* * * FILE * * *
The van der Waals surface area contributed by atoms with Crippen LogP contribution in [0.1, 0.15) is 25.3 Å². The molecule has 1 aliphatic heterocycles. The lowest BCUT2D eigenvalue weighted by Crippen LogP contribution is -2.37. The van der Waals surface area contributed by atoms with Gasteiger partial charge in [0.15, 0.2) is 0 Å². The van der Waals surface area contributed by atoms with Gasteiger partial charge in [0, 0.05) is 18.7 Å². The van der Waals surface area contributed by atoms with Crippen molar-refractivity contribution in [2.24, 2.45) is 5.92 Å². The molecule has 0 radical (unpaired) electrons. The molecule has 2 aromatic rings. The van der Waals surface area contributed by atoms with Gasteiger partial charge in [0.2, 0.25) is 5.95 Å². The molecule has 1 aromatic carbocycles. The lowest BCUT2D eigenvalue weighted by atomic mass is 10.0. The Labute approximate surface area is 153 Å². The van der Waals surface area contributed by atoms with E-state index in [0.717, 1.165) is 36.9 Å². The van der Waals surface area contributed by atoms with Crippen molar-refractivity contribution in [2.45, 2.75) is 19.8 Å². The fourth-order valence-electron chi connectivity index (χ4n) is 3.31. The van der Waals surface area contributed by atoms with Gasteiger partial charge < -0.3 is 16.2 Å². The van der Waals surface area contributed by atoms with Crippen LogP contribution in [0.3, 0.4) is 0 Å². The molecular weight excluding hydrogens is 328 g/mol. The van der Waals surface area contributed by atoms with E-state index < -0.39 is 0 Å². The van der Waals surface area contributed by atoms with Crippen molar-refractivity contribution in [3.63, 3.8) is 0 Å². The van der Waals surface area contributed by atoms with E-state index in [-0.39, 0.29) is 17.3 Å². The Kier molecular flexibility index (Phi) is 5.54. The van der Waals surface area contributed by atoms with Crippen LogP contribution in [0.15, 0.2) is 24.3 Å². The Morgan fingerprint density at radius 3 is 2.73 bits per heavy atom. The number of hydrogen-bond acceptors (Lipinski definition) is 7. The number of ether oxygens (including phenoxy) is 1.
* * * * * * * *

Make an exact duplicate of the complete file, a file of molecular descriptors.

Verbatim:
The van der Waals surface area contributed by atoms with Crippen LogP contribution in [0.1, 0.15) is 25.3 Å². The molecule has 1 aliphatic heterocycles. The lowest BCUT2D eigenvalue weighted by Crippen LogP contribution is -2.37. The van der Waals surface area contributed by atoms with Gasteiger partial charge in [0.15, 0.2) is 0 Å². The van der Waals surface area contributed by atoms with Gasteiger partial charge in [0, 0.05) is 18.7 Å². The van der Waals surface area contributed by atoms with Crippen molar-refractivity contribution in [2.24, 2.45) is 5.92 Å². The molecule has 0 radical (unpaired) electrons. The molecule has 2 aromatic rings. The van der Waals surface area contributed by atoms with Gasteiger partial charge in [0.2, 0.25) is 5.95 Å². The molecule has 1 aromatic carbocycles. The lowest BCUT2D eigenvalue weighted by atomic mass is 10.0. The Labute approximate surface area is 153 Å². The van der Waals surface area contributed by atoms with E-state index in [0.717, 1.165) is 36.9 Å². The van der Waals surface area contributed by atoms with Crippen molar-refractivity contribution in [2.45, 2.75) is 19.8 Å². The fourth-order valence-electron chi connectivity index (χ4n) is 3.31. The van der Waals surface area contributed by atoms with Gasteiger partial charge < -0.3 is 16.2 Å². The van der Waals surface area contributed by atoms with Crippen LogP contribution in [0.3, 0.4) is 0 Å². The molecular weight excluding hydrogens is 328 g/mol. The van der Waals surface area contributed by atoms with E-state index < -0.39 is 0 Å². The van der Waals surface area contributed by atoms with Crippen molar-refractivity contribution in [3.63, 3.8) is 0 Å². The van der Waals surface area contributed by atoms with E-state index in [-0.39, 0.29) is 17.3 Å². The Kier molecular flexibility index (Phi) is 5.54. The van der Waals surface area contributed by atoms with Crippen LogP contribution in [0.15, 0.2) is 24.3 Å². The Morgan fingerprint density at radius 3 is 2.73 bits per heavy atom. The number of hydrogen-bond acceptors (Lipinski definition) is 7. The number of ether oxygens (including phenoxy) is 1.